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Highly available filesystem with S3FS and Orbit

S3FS is a filesystem for Linux that stores all its data in S3 compatible systems such as Brightbox Orbit. It provides an easy way to add highly-available and auto-scalable storage to a single server.

This guide will take you through installing and configuring an Orbit-backed filesystem on a Ubuntu cloud server, suitable for storing any kind of asset (but particularly web application uploads). Files are written directly to the filesystem stored in Orbit.

We’re assuming that you’ve already signed up with Brightbox Cloud, have provided your public SSH key and have built a Ubuntu Xenial server.

Create an API client and Orbit container

We’ll be using API client credentials to authenticate with Orbit, so firstly, create an API client using the Brightbox Manager GUI. Make sure to set its privileges to Orbit Storage Only and note the identifier and secret.

And then create an Orbit container named as you’d like (we’ll use mys3filesystem in this example) and give this API client read and write permissions to it.

Set your credentials

First, SSH into your server and configure your API client identifier and secret into the s3fs password file:

$ echo "cli-abcd1:secret-key-here" | sudo tee /etc/s3fs.auth
$ sudo chmod 600 /etc/s3fs.auth

Install S3FS

Then install S3FS:

$ sudo apt-get install -y s3fs

Make directories for the mount point

In this guide, the Orbit container will be mounted in /srv/share but you could choose any empty directory.

$ sudo install -d -m 0755 /srv/share

Mount your Orbit container with S3FS

Use S3FS to mount your Orbit container at the mount point you created above, replacing the arguments as necessary:

$ sudo s3fs mys3filesystem /srv/share -o passwd_file=~/etc/s3fs.auth -o url=https://orbit.brightbox.com/ -o endpoint=gb1 -o use_path_request_style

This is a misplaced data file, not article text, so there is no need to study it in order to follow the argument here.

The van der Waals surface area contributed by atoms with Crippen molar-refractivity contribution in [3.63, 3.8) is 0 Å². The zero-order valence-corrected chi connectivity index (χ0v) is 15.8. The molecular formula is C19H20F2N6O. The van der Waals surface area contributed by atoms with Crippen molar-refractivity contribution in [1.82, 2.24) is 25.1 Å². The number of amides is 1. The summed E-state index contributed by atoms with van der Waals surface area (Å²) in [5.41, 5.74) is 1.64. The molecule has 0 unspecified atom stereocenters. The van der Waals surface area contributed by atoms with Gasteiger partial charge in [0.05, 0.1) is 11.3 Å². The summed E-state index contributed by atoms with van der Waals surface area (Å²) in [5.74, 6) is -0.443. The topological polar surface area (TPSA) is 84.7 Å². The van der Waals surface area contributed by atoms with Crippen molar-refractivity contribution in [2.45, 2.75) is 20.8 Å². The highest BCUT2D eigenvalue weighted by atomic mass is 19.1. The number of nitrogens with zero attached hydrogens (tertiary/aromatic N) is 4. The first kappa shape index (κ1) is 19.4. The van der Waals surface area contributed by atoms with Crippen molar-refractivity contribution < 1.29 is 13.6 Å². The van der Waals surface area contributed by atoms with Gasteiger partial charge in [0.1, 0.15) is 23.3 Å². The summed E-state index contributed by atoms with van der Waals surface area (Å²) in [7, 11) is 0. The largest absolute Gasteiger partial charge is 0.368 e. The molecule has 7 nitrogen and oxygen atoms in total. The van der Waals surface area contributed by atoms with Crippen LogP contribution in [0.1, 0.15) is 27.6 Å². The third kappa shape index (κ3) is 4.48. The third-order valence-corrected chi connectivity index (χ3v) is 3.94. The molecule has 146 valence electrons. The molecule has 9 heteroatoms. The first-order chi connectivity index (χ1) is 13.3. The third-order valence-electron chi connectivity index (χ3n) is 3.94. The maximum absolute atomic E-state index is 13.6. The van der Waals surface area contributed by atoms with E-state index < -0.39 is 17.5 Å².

Your orbit container is now connected!

Test the filesystem

Let’s check it’s all working.

Create a test file:

$ echo -e "Hello World" | sudo tee /srv/share/test.txt

Unmount the filesystem:

$ sudo umount /srv/share

Check the folder is empty:

$ ls /srv/share

Remount the folder:

$ sudo s3fs mys3filesystem /srv/share -o passwd_file=~/etc/s3fs.auth -o url=https://orbit.brightbox.com/ -o endpoint=gb1 -o use_path_request_style

Check the folder is contains text.txt:

$ ls /srv/share

Check the contents of test.txt

$ cat /srv/share/text.txt

Configure it to start on boot

We often will want this to survive a reboot, so we will want to configure S3FS to start on boot and mount the filesystem.

To do this on Ubuntu Xenial, we’ll use a systemd config file:

Create a file named /lib/systemd/system/s3fs.service with the contents including the mount command we used earlier:

 [Unit]
 Description=mount s3fs filesystem
 Wants=network-online.target
 
 [Service]
 ExecStart=s3fs mys3filesystem /srv/share -o passwd_file=/etc/s3fs.auth -o url=https://orbit.brightbox.com/ -o endpoint=gb1 -o use_path_request_style
 ExecStop=/usr/bin/umount /srv/share
 TimeoutStopSec=42

Once configured, enable the service and start it:

 $ sudo systemctl enable s3fs
 Created symlink from /etc/systemd/system/multi-user.target.wants/s3fs.service to /lib/systemd/system/s3fs.service.
 
 $ sudo systemctl start s3fs

Now you can try rebooting - and testing the filesystem afterwards!

File permissions

As with any filesystem, just use chown and chmod as usual to grant access to files and directories for non-root users.

Tuning and Performance

There are lots of advanced caching and tuning options available that you might consider to improve performance if that’s something you want.

S3FS is great for handling uploaded assets from your web application but it’s not recommend for storing MySQL databases or serving web applications from.

Similar tools

Another option for storing files on Orbit and accessing them through your filesystem is S3QL. Rather than using our S3-API compatibility interface, S3QL uses our faster Swift interface directly and also has an advanced caching layer. However because it doesn’t store objects in a standard way, you can’t access the objects directly via orbit, as you can with S3FS.

Last updated: 19 Jun 2019 at 09:21 UTC

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